Frankenstorm Sandy didn't blow out my windows, uproot my trees, or cut power to my house. Its path didn't veer within a thousand miles of my home in Texas. Why then am I writing about the hurricane-turned-nor'easter?
To tell you it knocked out my ability to focus
Small loss, you say.
I can't argue that point. In hard-hit New Jersey, houses toppled, water filled streets, and bridges washed away. Who am I to complain about loss of focus?
Yesterday morning, I edited twenty pages before I turned twitchy and had to flip on The Weather Channel. Whoa! A reporter is wading through knee-deep water. Hoboken is flooded, Sayreville's a mess, and Atlantic City is on its knees.
My parents, brother and sisters, brother-in-law, sister-in-law, niece, nephews, and friends live in the Garden State. They're fine, and their houses are undamaged. Lack of power is their only problem, and they're quick to call themselves lucky.
They can call themselves lucky all day long--I'll still worry.
I take a break from editing to gather two, no, three pieces of publishing-industry news for a column before I Google the power company in Bloomfield, my hometown. Has the company listed what repairs it's tackling by area or street? No.
I write two and a half pages before my youngest sister texts me to say my parents are cold and she's making them soup.
My parents are cold. Shootshootshoot. I return to editing because my brain's no longer capable of original thought. Oh, oh, President Obama is touring the Jersey Shore. I click on a link that takes me to a speech he gave in Brigantine.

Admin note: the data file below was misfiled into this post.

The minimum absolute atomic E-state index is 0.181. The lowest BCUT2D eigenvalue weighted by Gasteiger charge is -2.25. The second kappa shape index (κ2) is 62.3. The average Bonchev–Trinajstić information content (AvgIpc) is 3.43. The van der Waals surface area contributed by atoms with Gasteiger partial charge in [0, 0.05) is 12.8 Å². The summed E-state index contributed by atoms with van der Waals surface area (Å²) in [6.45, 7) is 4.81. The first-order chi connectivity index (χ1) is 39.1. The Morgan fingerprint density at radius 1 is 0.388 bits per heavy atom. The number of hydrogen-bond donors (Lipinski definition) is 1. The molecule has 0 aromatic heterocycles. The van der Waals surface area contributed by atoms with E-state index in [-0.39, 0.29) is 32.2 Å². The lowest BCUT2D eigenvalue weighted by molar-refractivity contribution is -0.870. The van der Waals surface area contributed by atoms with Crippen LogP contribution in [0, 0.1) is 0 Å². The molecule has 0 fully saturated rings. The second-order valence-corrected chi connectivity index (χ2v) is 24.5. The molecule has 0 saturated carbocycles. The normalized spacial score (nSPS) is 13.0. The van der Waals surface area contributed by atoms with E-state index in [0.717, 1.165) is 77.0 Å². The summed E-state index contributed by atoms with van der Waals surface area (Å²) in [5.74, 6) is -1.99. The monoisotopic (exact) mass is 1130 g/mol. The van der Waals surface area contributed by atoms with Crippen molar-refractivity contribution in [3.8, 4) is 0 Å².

I visualize my parents wearing multiple sweaters and force myself to edit another fifteen pages. Hey! Maybe Amazon sells a mini-generator big enough to power a space heater. I click on Amazon. Uh oh. Everybody in the sixteen states affected by Frankenstorm has had the same idea. Generators big and small, Coleman lanterns, and other survivalist supplies are on backorder.
My brother-in-law, Mr. Preparedness, texts me to say he's fed up. No-o-o-o. If Mr. P is fed up, how will ordinary Jerseyans cope?
My youngest sister texts me again. "We got The Star Ledger today and now know the devastation across the state. Heartbroken."
I remember long-ago summer rentals in Ortley Beach, Point Pleasant, and Lavalette, and my heart hurts, too. Then I reopen the file I'm supposed to be editing.
Gah! I have a blog post due tomorrow and nothing to write about. I open my file of blog ideas. Everything in it stinks.
Uh oh, Hubs just walked in the door. Why's he frowning? A friend since high school emailed him to say their home town, Belmar, is under water. Hubs doesn't believe it and fires up his iPad.
On The Weather Channel, West Virginia residents are shoveling snow. OMG! Thank God New Jersey doesn't have to contend with snow.
I check with a high school friend on Facebook to see how she fared during Sandy. A college friend's husband is on Facebook, so I send him a message, too.
"Belmar flooded." My husband shakes his head in disbelief. "I knew the boardwalk washed away, but flooding?"
It's Halloween night, so our evening is punctuated by little Darth Vaders and princesses. Mostly though, it's memories of home that short circuit our concentration.
My youngest sister texts to say power might not be restored to our parents' house for fourteen days. I read the message aloud to Hubs.
"Invite them here," he says.
"They won't come."
"You don't know that."
"I know my father."
"Invite them anyway."
I tap out a message to my sister, asking her to convince our parents to fly to Houston.
"You're funny," she writes back.
No way will I get any more editing done this evening. I'm about to head for bed when I remember the blog post due today. See what I mean about Sandy taking out my focus?
What to blog about? What to blog about?
Shoot. I've got nothing.